Droutsas meets visiting New Zealand foreign minister

Greek Foreign Minister Dimitris Droutsas received New Zealand Foreign Minister Murray McCully in Athens on Wednesday, discussing the situation in the Mediterranean and issues of bilateral political and economic cooperation. The visit is taking place ahead of celebrations marking the 60th anniversary since the Battle of Crete in May 1941. After the meeting, the two ministers emphasised the significance of the Battle of Crete where Greeks and New Zealanders fought side by side in WWII, winning a victory that is widely regarded as decisive for the final outcome of the world war.

New Zealand Defence Minister Wayne Mapp will also be visiting the island of Crete in the next few days to attend celebrations for the anniversary.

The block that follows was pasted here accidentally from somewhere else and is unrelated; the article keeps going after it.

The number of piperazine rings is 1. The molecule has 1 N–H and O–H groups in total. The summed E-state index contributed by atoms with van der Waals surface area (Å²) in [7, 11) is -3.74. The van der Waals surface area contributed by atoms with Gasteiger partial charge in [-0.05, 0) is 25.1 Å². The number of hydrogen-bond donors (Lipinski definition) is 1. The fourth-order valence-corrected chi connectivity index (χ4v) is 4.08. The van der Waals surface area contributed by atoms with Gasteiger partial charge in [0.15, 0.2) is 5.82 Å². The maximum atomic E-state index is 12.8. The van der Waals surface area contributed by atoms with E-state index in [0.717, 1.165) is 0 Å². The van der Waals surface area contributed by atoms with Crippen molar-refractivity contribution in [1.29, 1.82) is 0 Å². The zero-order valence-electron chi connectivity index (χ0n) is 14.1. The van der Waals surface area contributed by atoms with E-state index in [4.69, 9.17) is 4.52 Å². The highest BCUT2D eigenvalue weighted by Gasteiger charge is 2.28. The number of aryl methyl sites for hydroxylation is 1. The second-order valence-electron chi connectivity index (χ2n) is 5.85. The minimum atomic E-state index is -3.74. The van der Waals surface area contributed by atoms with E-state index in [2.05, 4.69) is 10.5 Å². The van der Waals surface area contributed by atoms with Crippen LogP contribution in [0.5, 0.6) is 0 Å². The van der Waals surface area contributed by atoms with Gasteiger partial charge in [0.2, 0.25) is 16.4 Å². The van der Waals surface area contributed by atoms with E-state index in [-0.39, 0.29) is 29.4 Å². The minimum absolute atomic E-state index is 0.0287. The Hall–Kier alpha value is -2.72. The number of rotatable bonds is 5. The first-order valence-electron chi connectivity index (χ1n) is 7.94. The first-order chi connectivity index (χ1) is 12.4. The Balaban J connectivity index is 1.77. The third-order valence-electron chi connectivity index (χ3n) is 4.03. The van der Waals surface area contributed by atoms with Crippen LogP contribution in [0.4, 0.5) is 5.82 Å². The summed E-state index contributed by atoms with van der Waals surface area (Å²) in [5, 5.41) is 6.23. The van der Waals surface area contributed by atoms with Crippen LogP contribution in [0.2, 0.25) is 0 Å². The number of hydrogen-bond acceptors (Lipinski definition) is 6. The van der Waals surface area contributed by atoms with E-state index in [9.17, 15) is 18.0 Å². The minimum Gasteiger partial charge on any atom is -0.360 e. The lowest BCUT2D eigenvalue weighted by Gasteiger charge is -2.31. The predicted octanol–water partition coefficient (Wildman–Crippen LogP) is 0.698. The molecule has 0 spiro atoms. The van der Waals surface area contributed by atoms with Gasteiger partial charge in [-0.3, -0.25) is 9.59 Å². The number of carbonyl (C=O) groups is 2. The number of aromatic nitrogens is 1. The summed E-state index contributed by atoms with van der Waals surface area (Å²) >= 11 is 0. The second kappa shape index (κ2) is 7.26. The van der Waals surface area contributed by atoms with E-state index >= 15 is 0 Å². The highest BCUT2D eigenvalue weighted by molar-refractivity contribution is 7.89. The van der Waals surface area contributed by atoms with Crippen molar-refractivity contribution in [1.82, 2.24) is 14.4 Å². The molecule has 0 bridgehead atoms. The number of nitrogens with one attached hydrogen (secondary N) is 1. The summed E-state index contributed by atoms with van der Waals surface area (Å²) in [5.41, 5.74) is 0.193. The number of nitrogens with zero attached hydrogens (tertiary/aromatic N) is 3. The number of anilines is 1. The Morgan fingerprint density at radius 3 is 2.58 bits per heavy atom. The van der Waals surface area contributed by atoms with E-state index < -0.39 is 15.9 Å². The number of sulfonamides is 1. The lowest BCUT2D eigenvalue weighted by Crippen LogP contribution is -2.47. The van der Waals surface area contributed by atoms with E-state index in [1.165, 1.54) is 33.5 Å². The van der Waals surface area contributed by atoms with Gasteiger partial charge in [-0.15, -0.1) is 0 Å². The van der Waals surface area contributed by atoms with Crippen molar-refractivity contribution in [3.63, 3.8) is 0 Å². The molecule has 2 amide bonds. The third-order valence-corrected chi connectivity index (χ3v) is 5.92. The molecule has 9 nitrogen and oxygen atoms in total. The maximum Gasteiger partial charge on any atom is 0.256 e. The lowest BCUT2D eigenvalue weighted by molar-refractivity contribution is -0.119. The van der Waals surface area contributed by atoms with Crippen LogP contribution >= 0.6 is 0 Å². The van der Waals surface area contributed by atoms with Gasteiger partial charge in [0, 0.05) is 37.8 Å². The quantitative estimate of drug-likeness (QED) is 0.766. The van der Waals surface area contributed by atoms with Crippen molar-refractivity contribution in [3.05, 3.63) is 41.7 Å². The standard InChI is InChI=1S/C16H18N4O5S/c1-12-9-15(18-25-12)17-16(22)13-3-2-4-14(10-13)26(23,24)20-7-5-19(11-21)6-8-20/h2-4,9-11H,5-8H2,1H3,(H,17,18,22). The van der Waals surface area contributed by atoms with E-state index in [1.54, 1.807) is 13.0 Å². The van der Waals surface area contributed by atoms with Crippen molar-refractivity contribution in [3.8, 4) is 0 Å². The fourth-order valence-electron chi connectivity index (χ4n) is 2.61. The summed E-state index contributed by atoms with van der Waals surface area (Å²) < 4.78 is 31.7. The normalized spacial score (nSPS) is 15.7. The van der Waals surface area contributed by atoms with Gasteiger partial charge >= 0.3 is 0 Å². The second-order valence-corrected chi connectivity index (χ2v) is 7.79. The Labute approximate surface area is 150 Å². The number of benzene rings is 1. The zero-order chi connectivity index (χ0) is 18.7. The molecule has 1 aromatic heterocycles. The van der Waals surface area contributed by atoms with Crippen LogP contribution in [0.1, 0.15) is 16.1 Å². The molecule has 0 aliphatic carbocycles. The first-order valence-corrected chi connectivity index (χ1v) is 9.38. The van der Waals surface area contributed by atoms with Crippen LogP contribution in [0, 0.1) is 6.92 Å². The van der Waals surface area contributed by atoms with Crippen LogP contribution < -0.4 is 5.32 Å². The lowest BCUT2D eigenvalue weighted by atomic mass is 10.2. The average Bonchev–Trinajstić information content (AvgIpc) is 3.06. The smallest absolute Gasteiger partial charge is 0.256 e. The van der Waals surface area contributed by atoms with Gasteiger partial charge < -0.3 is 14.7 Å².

In statements after the meeting, Droutsas again condemned the violent tactics of Syrian authorities to quell demonstrations in Syria, insisting that reforms were the only solution. Commenting on developments in the Arab world, he underlined that violence was not a solution and that only the search of a political solution was viable in the long term.

The Greek minister also briefed his counterpart on Athens' efforts to ensure the accession of the western Balkans to the European Union and to find a solution in the name dispute with the Former Yugoslav Republic of Macedonia.

McCully noted that New Zealand was distant geographically but very close to Europe in terms of the European values of democracy, the rule of law and human rights. He described his talks in Athens as very constructive.
Droutsas underlined that the economic reforms currently taking place in Greece will make it a very attractive prospect for foreign investors and he emphasised the country's potential as a gateway for investors to southeast Europe and as a tourist destination.

McCully also had talks with Deputy Foreign Minister Spyros Kouvelis on Tuesday on bilateral economic relations, with emphasis on energy issues and especially renewable energy sources. Other topics discussed were developmental cooperation and humanitarian aid to Afghanistan.

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